Kepler, Again

In the unlikely event that you hadn’t heard, the extra Kepler results are out. I’d just like to highlight one bit:

  • The findings increase the number of planet candidates identified by Kepler to-date to 1,235. Of these, 68 are approximately Earth-size; 288 are super-Earth-size; 662 are Neptune-size; 165 are the size of Jupiter and 19 are larger than Jupiter. Of the 54 new planet candidates found in the habitable zone, five are near Earth-sized. The remaining 49 habitable zone candidates range from super-Earth size – up to twice the size of Earth – to larger than Jupiter.

54 planets inside stellar habitable zones! Woo!

Also, in addition, the Kepler-11 system is pretty cool too. (Although these planets are probably less good candidates for life … Kepler-11 is pretty much as big as our Sun, and all of these planets orbit inside less than 0.5 AU, a combination which would tend to imply runaway greenhouse effects.)

In fact, while we’re on the subject, let’s do a quick bit of maths. 5 near Earth-sized planet-candidates in the habitable zones, and Kepler observes 156,000 stars. So, that’s one close Earth-analogue per 31,200 stars. Now, let’s make some hay with this ratio. Let’s assume this is perfectly representative of the entire galactic population (haha! – yes, that’s an enormous assumption*).

There are something like 100 billion or so stars in the galactic disk. So, these numbers imply 100,000,000,000 * (1/31,200) = 3,205,128 Earth-analogues across the whole galaxy.

Three million. That’s a lot – a lot! – more than I would have expected. Wow!

In fact, let’s make a bit more hay with it.

Let’s assume the galactic disk is about 100 parsecs deep and 100,000 pc across. (Round numbers, folks, round numbers!) That gives us a volume of 7.8 x 10^11 cubic parsecs (I’m ignoring the bulge and the halo here – you wouldn’t expect to find many inhabitable planets in either). Now, 3.2 million planets means an average of 245,000 cubic parsecs per planet. That sounds huge, but that’s a volume, not a distance. If we assume that these are spherical volumes, then we get a surprise.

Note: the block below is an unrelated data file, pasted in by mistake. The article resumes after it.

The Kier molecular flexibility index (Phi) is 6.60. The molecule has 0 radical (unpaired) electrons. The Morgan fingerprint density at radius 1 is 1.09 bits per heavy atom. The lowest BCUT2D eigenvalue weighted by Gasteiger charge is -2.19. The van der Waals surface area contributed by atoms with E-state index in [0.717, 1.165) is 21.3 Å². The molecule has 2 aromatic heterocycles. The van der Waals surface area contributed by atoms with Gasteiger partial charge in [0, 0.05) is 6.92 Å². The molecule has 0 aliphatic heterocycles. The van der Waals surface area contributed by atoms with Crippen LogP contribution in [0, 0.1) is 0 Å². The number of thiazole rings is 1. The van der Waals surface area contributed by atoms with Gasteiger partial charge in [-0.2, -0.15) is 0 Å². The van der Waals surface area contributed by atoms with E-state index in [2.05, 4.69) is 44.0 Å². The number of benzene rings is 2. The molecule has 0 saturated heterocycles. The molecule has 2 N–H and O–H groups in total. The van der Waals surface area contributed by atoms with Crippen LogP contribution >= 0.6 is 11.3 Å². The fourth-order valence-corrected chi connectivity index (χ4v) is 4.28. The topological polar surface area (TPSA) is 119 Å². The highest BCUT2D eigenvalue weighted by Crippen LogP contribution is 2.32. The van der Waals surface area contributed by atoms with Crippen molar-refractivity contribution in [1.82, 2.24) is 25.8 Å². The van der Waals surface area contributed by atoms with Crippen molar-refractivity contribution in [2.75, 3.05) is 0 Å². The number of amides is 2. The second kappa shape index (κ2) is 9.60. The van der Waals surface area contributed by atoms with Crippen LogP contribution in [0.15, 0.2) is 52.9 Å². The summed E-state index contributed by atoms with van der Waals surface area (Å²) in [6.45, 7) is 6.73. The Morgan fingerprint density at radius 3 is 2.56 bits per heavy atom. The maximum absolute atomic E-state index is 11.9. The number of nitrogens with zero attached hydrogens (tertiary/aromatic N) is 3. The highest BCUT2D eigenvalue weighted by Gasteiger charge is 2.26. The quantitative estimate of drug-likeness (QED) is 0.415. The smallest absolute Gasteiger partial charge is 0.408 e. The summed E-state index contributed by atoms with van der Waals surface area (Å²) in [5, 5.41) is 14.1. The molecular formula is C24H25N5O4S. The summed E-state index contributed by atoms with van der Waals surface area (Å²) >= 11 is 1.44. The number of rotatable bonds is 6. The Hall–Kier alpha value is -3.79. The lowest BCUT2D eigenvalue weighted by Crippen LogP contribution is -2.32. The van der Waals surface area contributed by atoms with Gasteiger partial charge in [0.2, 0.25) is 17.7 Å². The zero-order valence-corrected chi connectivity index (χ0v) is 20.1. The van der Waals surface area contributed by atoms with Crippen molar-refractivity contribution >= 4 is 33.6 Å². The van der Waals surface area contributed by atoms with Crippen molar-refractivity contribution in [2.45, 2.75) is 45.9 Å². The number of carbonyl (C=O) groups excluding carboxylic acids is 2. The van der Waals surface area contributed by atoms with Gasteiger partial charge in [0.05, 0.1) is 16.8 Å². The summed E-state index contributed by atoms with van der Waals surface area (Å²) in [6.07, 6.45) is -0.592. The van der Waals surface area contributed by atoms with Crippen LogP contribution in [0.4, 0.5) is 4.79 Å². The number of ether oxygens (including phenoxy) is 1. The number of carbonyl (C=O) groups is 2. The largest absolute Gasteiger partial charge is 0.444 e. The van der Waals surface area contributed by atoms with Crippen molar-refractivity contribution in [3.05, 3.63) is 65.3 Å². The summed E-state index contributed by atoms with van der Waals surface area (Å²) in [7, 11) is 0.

The average separation would be about 39 parsecs, or ~127 light years.

Again, that’s a lot closer than I would have expected. If you’d asked me yesterday what distance the next inhabitable planet was, I’d have guessed hundreds or even thousands of parsecs.

*Also, you’ll note I’m neglecting Earth and Glieses 581 g, c and d here.


2 Responses to “Kepler, Again”

  1. That’s potentialy a lot of habitable and habited planets. Considering how tenacious life is on this planet I wouldn’t be at all suprised if there weren’t at least bacteria out there some where clinging grimly hanging on to life.

    On another note I’m looking at things like exoplanets as potential subject matter for the major project which I’ll be having to put forward a proposal for in the next few weeks.

    • In fact, I realised after posting this that the numbers here are actually a *lower* limit on the total, because of course Kepler is only sensitive to things that transit! (And that means lie on a line of sight with us, which the vast majority of exoplanets won’t.)

      This is a very exciting time for exoplanets work right now.

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